For city employees, the sour financial climate for the city will likely mean cuts to pay and benefits, unpaid days off and possibly lay-off notices to anywhere from 50 to 120 city employees by 2013.
For people who live in Tracy, the city that has already raised some fees could do so again — with the City Council on Tuesday poised to consider charging up to $300 when the fire department shows up to a medical call.
The summary of the proposed budget released Thursday by City Manager Leon Churchill is punctuated with bleak financial forecasts and shows sales and property tax revenues that are off 20 percent in the past two years. Unless drastic cuts are made, the city would spend $14 million more than it takes in by 2012.
Tracy plans to use $7.4 million of its reserves to balance its budget in the 2009-10 fiscal year, leaving it with $25.4 million in the bank, down from $38.7 million just two years ago.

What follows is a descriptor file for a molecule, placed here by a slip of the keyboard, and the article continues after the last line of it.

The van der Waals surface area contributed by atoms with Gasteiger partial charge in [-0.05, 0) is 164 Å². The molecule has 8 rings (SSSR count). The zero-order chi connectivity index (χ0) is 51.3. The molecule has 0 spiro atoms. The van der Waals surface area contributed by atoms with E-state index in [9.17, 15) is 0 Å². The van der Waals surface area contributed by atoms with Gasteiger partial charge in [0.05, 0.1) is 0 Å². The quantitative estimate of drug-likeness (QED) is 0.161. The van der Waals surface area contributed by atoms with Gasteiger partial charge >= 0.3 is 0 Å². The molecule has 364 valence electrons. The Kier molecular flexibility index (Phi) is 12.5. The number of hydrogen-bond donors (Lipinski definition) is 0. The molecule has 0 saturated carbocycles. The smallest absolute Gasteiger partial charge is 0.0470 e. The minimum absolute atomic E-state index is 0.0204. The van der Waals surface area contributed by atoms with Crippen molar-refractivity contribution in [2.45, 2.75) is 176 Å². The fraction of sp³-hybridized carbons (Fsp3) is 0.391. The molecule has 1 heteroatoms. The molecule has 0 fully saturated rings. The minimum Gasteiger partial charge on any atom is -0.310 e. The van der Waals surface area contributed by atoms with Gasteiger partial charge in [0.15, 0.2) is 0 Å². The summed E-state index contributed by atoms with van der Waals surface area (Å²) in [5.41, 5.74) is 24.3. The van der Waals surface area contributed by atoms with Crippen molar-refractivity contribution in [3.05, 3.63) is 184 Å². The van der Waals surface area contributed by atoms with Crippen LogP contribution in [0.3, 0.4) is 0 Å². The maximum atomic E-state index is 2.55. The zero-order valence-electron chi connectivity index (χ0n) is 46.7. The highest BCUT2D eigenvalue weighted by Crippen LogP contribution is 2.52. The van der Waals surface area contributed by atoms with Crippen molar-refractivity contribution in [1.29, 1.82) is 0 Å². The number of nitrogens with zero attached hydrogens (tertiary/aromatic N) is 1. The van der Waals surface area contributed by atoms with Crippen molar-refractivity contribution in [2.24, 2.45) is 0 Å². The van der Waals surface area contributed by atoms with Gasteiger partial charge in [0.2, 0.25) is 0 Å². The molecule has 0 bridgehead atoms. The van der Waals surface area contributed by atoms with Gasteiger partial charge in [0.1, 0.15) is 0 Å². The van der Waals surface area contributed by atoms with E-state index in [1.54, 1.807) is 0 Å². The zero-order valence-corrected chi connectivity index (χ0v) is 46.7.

Tracy projects a $53.8 million general fund, the piece of its budget that pays for the city’s 535 employees. Overall, Tracy has a projected $160.8 million budget.
Tracy is negotiating with its employee unions and what they call “bargaining units,” groups of employees that are paid under one contract but without the status of a union.
The council is also being asked to ditch its “no employee layoff” policy and is trying to negotiate with employees for concessions. Some managers are set to swallow furloughs that will cut their pay by 3 percent, and department heads will likely take an additional 5 percent pay cut.
But the city has yet to work out an agreement with the Teamsters union, which represents about 150 city workers, who are being asked to voluntarily take pay cuts before their contracts expire.
Even with concessions, the city might be forced to end its roughly $1 million subsidy to the Grand Theatre Center for the Arts and turn over the downtown theater to a nonprofit.
The city might also have to consider ending the Mayor’s Community Support Youth Network, which tries to help kids but costs the city $1 million a year.
And it could consider asking voters to vote for a parcel tax at $150 per property, as well as an annual $100 landscape tax, which together could bring the city nearly $.5 million.
• To reach City Editor Eric Firpo: 830-4232 or email@example.com.